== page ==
The crash in oil prices has an obvious winner – consumers. All over the world, people are celebrating the New Year and cheaper energy prices.
The price of gasoline is approaching a bargain basement $1.50 per gallon in parts of Oklahoma. Nationwide, prices should fall to around $2 in the early part of 2015, and the average family will pocket more than $1,000 in extra cash as a result.
Businesses like airlines and other transportation companies will see a massive windfall in profits, too, and just about every company that has a power bill will see some type of relief.
But who are the losers in all this? The answer may shock you…
Keep Your Ear to the Ground
Most of the hubbub is focusing on how the U.S. and international oil companies are faring through this energy meltdown – pointing to any drop in production or profits as the beginning of the end. Those companies will lose money or report lower profits, to be sure, but they aren’t the biggest losers…
By far, the oil-producing countries that rely on the sale of oil to fund their governments and their regimes will be hurt the most by the low oil prices.
That’s why smart investors should start looking for “tip-offs” to guide their next moves and maybe start accumulating shares.
Take, for example, Comstock Resources (CRK). The company announced last week that it would stop drilling in the Tuscaloosa Marine Shale and relocate rigs from the Eagle Ford region to the Haynesville shale region.
What Comstock is saying with this move is that the costs associated with the two regions aren’t compatible with the current level of oil prices. As an investor, you should look at your holdings and make sure you’re not heavy in either region, unless your company got in extremely early and was able to buy property on the cheap.
Halcon Resources (HK) announced that it was also pulling out of the Tuscaloosa region, which straddles Mississippi and Louisiana, to focus on operations in Texas and North Dakota.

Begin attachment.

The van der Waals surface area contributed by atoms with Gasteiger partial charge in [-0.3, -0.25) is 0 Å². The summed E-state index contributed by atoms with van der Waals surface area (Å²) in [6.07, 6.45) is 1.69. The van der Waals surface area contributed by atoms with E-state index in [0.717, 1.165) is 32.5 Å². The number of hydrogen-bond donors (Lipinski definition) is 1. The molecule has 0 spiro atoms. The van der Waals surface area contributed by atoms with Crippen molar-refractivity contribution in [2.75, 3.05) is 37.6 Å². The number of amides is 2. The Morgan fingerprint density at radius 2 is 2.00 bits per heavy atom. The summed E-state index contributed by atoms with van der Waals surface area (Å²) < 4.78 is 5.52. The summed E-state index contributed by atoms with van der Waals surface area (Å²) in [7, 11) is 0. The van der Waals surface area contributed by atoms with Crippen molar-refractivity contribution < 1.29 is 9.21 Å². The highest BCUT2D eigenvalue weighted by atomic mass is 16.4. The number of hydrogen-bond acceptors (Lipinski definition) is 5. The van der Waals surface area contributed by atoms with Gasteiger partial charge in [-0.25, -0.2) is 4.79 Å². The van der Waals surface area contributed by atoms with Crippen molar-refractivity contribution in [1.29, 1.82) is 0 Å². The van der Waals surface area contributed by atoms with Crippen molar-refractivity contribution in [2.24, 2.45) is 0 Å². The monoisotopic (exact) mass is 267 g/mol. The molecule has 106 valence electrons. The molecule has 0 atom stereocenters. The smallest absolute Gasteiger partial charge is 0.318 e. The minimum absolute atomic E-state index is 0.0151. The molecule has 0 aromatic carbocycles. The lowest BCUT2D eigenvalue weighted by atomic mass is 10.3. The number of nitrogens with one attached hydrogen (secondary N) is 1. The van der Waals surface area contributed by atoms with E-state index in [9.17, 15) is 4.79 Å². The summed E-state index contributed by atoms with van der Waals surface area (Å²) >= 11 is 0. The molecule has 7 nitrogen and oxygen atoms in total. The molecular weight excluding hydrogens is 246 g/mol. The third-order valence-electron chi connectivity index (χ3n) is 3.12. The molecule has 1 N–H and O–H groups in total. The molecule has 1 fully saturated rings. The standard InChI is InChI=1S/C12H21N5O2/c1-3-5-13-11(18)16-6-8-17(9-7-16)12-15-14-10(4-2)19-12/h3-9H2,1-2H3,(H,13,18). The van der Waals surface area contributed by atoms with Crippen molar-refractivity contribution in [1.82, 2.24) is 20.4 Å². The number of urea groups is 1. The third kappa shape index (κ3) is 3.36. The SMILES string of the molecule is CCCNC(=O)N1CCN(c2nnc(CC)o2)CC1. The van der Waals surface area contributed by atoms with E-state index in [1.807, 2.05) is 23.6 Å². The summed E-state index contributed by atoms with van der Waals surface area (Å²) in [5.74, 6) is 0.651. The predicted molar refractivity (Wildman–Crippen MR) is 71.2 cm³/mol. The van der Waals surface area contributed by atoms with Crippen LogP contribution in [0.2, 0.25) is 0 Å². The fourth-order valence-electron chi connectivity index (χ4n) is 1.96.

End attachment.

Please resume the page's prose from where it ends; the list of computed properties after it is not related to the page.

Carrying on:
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And late last week, one of the fastest-growing poster children for the shale revolution, Continental Resources (CLR), announced that it would cut its 2015 drilling budget by 41%. But despite this, Continental’s production is still slated to increase by 20% in 2015, down just a bit from the earlier projections of 29%.
You see, what many investors fail to realize is that drilling companies, especially those that aren’t overextended, can shut down or refocus operations in order to preserve capital and become more efficient producers.
Buckling Is Inevitable
At $100 per barrel, no one really paid much attention to the cost side of the equation because it was much lower than the selling price, regardless of the location. It’s different today.
But unless oil prices drop to the $40 level and stay there, the current price collapse is much more detrimental to countries like Venezuela, Libya, Nigeria, and Russia, which are solely reliant on oil sales.
Those countries can’t afford to shut down their operations. They must sell at any price just for cash. And that puts all of those economies on a collision course with a reality that will force them to put upward pressure on prices by reducing supply.
If the richest members of OPEC won’t do it, the poorer members will be forced to by virtue of threatening the survival of the ruling parties.
U.S.-based companies will also contribute in their own way by reducing drilling, as I mentioned above.
Meanwhile, lower prices will stimulate consumption and that will sop up any excess supply. Oil prices may stay here or fall a little more, but over time they’ll be forced higher as the real losers will have no choice but to push them.
And “the chase” continues,